0x000000f4 or “The Lenovo-Incident”
Before I set foot in this office as an employee I already started to shape the computational future of Stylight – I confirmed an order for 8 brand new Lenovo T430s, widely used laptops in companies all around the world. It seemed to be a reasonable choice, but then, after thoroughly setting them up and getting them ready for being rolled out, my from now on declared arch enemy 0x000000f4 appeared in its typical humiliating blue surrounding – a BSOD or blue screen of death.
Just to give you a short glance what happened from unpacking until that moment – a more detailed view at all the steps taken can be found here
After the childish joy I experience during unpacking new hardware all of the Laptops got booted into PXE-mode and where outfitted with a fresh install of Windows 7 Professional followed by matching drivers and various software, all automated and proven in various installations before this batch of PCs. As always there a few drivers still missing, those got manually installed and the automated installations received a quick check to see if any errors occurred in the described process. All of the T430s looked good so far, connections to the domain where established, roaming user profiles worked just fine and so I started handing them out to employees in need.
It took exactly the time it takes to go from the IT department to get to ones desk for the first user to encounter the BSOD and about twice as long for him being back at my desk, being all frustrated and a little annoyed. And this is the very one moment where the fun began. After a short check the behavior was reproducible on all machines by sending them to sleep state (S3) and “waking” them up again. Googling the error code gave me approximately 8.392.123.394.423.121.323 different causes and to make matters worse I was packed in a more than tight schedule for the day.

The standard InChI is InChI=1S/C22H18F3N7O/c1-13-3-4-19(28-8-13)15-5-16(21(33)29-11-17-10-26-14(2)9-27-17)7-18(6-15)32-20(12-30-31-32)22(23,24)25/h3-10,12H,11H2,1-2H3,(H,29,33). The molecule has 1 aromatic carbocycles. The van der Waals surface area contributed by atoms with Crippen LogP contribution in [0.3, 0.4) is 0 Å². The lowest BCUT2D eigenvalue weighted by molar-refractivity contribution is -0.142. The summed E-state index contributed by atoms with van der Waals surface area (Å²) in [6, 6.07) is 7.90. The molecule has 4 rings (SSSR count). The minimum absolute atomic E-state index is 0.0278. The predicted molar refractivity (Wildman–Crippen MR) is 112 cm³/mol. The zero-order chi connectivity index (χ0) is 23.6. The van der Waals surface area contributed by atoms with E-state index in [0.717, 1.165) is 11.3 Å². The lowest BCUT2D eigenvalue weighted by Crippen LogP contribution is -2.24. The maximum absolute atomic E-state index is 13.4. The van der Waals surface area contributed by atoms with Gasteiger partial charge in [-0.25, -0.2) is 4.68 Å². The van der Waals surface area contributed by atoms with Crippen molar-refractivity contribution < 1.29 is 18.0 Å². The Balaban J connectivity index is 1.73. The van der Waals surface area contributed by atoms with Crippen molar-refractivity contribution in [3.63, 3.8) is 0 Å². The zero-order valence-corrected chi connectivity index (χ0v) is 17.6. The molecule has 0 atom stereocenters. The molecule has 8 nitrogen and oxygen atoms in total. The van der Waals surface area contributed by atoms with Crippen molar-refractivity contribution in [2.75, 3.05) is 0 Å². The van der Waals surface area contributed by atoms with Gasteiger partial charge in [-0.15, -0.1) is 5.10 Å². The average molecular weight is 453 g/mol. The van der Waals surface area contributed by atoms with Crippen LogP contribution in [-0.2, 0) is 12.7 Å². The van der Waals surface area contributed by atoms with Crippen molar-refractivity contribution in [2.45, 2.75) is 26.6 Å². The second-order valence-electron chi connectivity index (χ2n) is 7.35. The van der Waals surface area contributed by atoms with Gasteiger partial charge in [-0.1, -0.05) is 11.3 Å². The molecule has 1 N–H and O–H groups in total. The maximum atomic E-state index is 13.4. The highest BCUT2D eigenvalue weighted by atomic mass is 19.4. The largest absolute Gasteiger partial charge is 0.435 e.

After rescheduling most of my duties I started to fight this beast – checking all drivers while trying to find possible causes applicable to this hardware configuration. Most results pointed me in the direction of the SSD and the related SATA-Controller built in this laptop, apparently a US university encountered similar problems with an earlier hardware revision so I applied the fix suggested by them and Lenovo themselves, a simple update of BIOS and chipset drivers. First reboot looked well, but NOPE, BSOD after sleep.
My next approach was based on those information, a update of the SSD firmware used seemed like a plausible cure – too bad it was the most up to date version and after almost 3 month being publicly available there have been no reports so far of related BSODs.
Meanwhile I obviously had to take care of my daily duties – user support (e.g. “MY SCREEN IS NOT WORKING” – “Is your PC running?” – “Oh…”), infrastructure support (e.g. “I can’t add this <piece of hardware> to its management backend!” – “Have you checked if it already added itself automatically?” – “Oh…”) and conceptual work (Sorry, no funny annotations here – there’s no fun in that).
The next few approaches where partly detailed (e.g. replacing specific drivers or specific software) and partly well, let’s say “widespread” (e.g. replacing ALL drivers and software, generally swearing, praying and of course dooming), but nothing brought me nearer to a solution. Lunch – incredibly good pasta, fresh home made juice and a remarkably espresso – helped to clear things up. All machine are Intel i7 based, one of Intel’s biggest advantages is hardware visualization features included in these CPUs and those features have caused many sleepless nights among SysAdmins by causing random BSODs, but NOPE – not in this case.
But, and here comes the clue, I got me to manually checking all BIOS settings myself. While doing so I googled for BIOS related causes for my friend, BSOD 0x000000f4, and found one single user reporting the same error being solved by enabling the security chip. This sounds abstruse and he reported it for a different model and already in 2011 but I was desperate. What can I say, it did the trick.
One might ask why I didn’t rely on the Lenovo support team – I did, their suggestion was to re-install my OS.